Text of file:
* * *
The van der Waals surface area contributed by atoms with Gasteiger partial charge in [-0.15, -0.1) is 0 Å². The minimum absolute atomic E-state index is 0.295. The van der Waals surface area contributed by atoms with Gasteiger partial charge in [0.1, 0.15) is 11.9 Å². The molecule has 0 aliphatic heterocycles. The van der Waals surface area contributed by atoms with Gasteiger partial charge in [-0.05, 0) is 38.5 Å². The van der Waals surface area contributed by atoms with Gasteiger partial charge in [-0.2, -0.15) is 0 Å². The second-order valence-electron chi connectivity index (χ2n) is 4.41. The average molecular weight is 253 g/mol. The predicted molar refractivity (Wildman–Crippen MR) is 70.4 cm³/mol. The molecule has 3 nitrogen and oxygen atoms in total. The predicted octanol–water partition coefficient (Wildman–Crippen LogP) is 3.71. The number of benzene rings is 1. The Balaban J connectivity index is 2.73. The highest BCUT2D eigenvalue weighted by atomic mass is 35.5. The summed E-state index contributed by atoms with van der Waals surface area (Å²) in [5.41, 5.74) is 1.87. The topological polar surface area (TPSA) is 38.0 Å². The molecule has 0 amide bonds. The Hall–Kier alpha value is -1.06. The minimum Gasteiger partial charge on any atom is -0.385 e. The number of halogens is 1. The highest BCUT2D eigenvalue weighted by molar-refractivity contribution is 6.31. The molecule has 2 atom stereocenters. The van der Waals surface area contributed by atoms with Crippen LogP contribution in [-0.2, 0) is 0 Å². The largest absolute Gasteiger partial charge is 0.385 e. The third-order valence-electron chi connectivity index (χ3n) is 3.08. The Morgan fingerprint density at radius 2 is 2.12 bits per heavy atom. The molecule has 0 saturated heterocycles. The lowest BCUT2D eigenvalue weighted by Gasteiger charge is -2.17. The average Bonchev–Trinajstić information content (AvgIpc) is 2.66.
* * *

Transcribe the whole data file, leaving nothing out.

The van der Waals surface area contributed by atoms with Gasteiger partial charge in [-0.15, -0.1) is 0 Å². The minimum absolute atomic E-state index is 0.295. The van der Waals surface area contributed by atoms with Gasteiger partial charge in [0.1, 0.15) is 11.9 Å². The molecule has 0 aliphatic heterocycles. The van der Waals surface area contributed by atoms with Gasteiger partial charge in [-0.05, 0) is 38.5 Å². The van der Waals surface area contributed by atoms with Gasteiger partial charge in [-0.2, -0.15) is 0 Å². The second-order valence-electron chi connectivity index (χ2n) is 4.41. The average molecular weight is 253 g/mol. The predicted molar refractivity (Wildman–Crippen MR) is 70.4 cm³/mol. The molecule has 3 nitrogen and oxygen atoms in total. The predicted octanol–water partition coefficient (Wildman–Crippen LogP) is 3.71. The number of benzene rings is 1. The Balaban J connectivity index is 2.73. The highest BCUT2D eigenvalue weighted by atomic mass is 35.5. The summed E-state index contributed by atoms with van der Waals surface area (Å²) in [5.41, 5.74) is 1.87. The topological polar surface area (TPSA) is 38.0 Å². The molecule has 0 amide bonds. The Hall–Kier alpha value is -1.06. The minimum Gasteiger partial charge on any atom is -0.385 e. The number of halogens is 1. The highest BCUT2D eigenvalue weighted by molar-refractivity contribution is 6.31. The molecule has 2 atom stereocenters. The van der Waals surface area contributed by atoms with Crippen LogP contribution in [-0.2, 0) is 0 Å². The largest absolute Gasteiger partial charge is 0.385 e. The third-order valence-electron chi connectivity index (χ3n) is 3.08. The Morgan fingerprint density at radius 2 is 2.12 bits per heavy atom. The molecule has 0 saturated heterocycles. The lowest BCUT2D eigenvalue weighted by Gasteiger charge is -2.17. The average Bonchev–Trinajstić information content (AvgIpc) is 2.66.